Bamboo is a woody grass that’s incredibly fast-growing. Some species even sprout up to three feet in 24 hours. Because it matures quickly and harvesters can acquire it without killing the plant, bamboo is highly renewable, making it an excellent choice for sustainable practices.

Companies can often use bamboo for the outer casing of makeup products like eyeshadow palettes, blush compacts and lipstick tubes. You’ll also find bamboo handles for brushes and applicators. Using this material in eco-friendly makeup packaging adds an aesthetic appeal and contributes to a cycle of sustainability, reducing the overall environmental impact.

6. PLA Plastic

PLA plastic, polylactic acid, is a bioplastic derived from renewable resources like cornstarch or sugarcane. One of its standout features is its compostability. Unlike traditional plastics, PLA can break down in industrial composting facilities within a few months,

This plastic is well-suited for lighter-weight packaging components like disposable applicators or inner trays within makeup boxes. Brands can use it for packaging items you can refill, like shampoo or lotion bottles. Utilizing PLA plastic is a promising way to reduce waste and shift towards more sustainable packaging solutions.

7. Cork

Cork comes from the cork oak trees’ bark, making it a renewable resource. Harvesters don’t cut down the trees — the bark regrows, allowing for sustainable harvesting. It is also biodegradable and can break down naturally in the environment.

Beauty companies sometimes use cork as an accent material for caps or lids on jars and bottles, adding a unique and natural touch. It’s also in the packaging of certain eco-friendly makeup brands for compacts and eyeshadow palettes. Incorporating cork into makeup packaging elevates its aesthetic and aligns with eco-conscious values.

8. Beeswax

Honeybees produce a natural substance called beeswax. It’s completely biodegradable, breaking down naturally in the environment. Being chemical-free and non-toxic, it aligns well with eco-friendly principles.

Due to its softer nature, businesses don’t commonly use beeswax as a primary material in eco-friendly makeup packaging. However, they can employ it as a sealing or coating agent for other sustainable materials like paper or cardboard. It adds a water-resistant layer, making the packaging more durable while keeping it natural and biodegradable.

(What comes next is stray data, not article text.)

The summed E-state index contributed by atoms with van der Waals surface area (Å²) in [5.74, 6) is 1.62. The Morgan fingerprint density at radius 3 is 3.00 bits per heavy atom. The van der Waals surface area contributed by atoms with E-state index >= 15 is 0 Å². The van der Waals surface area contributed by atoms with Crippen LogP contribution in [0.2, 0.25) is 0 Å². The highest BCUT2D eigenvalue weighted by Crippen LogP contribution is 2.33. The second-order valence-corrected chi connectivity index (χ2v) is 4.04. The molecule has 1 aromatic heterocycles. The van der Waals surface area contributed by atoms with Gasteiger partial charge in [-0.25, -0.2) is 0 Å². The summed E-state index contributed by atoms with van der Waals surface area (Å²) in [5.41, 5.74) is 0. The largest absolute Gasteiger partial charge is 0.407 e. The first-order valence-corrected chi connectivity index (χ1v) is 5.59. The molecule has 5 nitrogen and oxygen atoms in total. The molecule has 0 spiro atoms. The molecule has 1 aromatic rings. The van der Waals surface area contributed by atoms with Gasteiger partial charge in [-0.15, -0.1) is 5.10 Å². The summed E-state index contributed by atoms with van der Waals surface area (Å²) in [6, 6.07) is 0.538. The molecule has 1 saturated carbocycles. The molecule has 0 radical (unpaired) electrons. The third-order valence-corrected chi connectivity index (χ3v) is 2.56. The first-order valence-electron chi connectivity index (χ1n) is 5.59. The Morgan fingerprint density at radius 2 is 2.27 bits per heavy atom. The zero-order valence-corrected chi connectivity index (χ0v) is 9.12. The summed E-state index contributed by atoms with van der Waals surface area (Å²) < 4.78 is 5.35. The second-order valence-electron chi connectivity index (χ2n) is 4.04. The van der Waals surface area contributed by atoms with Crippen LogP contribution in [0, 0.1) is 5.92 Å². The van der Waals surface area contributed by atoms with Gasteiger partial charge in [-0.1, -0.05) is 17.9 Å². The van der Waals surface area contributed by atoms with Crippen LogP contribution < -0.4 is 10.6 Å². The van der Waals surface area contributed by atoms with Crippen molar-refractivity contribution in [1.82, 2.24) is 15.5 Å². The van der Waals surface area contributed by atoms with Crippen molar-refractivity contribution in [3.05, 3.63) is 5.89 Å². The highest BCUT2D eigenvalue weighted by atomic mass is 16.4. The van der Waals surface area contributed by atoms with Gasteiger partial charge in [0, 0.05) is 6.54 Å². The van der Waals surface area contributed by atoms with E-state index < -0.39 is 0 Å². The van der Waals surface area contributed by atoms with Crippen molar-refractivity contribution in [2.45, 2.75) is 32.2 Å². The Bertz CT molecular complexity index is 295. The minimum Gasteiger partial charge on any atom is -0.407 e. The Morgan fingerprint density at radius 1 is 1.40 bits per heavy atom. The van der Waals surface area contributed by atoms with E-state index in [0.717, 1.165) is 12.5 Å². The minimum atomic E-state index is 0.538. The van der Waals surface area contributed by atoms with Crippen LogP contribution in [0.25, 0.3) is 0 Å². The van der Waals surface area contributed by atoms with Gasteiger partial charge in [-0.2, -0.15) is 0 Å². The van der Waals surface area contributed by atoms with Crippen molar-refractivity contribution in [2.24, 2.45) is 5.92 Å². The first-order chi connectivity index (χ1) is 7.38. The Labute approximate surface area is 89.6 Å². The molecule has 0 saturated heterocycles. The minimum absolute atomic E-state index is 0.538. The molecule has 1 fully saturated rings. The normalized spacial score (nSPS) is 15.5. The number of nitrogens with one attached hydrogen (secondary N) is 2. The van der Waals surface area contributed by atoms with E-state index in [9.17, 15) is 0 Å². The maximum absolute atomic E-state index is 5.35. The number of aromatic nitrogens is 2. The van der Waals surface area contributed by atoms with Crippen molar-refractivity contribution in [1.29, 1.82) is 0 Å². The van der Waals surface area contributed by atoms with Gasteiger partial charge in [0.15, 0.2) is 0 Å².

9. Hemp

It is a fast-growing plant that needs minimal water and little to no pesticides, making it an eco-friendly material option. It’s highly versatile and can transform into fabrics, papers and plastics.

Beauty brands can use hemp-based material for outer boxes, bags or pouches that hold makeup products. It’s also making its way into the development of hemp plastic containers for items like lip balm or mascara. Opting for hemp-based packaging is a sustainable choice that minimizes resource consumption and environmental impact.

10. Coconut Shell

These shells are a byproduct of the coconut industry and are a renewable material. Because it uses what would otherwise be waste, it’s an eco-conscious choice that aligns with the principles of a circular economy.

Manufacturers often use coconut shells for artisanal or limited-edition packaging. You’ll commonly find it in containers for natural soaps, lotions and solid skincare products. Its unique, organic aesthetic makes it a popular choice for brands that want to highlight their commitment to sustainability.

Aside from packaging, businesses can utilize coconut shells as a raw material. Activated charcoal from the shells can contribute to the benefits of specific skin products, such as skin-lightening soaps.

Sealing the Green Deal

Every choice you make has an impact, and by opting for products with eco-friendly makeup packaging, you’re casting a vote for the kind of world you want to live in.

Research and seek out brands committed to sustainable practices. Making informed choices elevates consumer demand for eco-friendly products, pushing the industry to evolve. So, make choices that benefit the industry and the planet!

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About the author

Rachel Lark

Rachel serves as the Assistant Editor of Environment.co. A true foodie and activist at heart, she loves covering topics ranging from veganism to off grid living.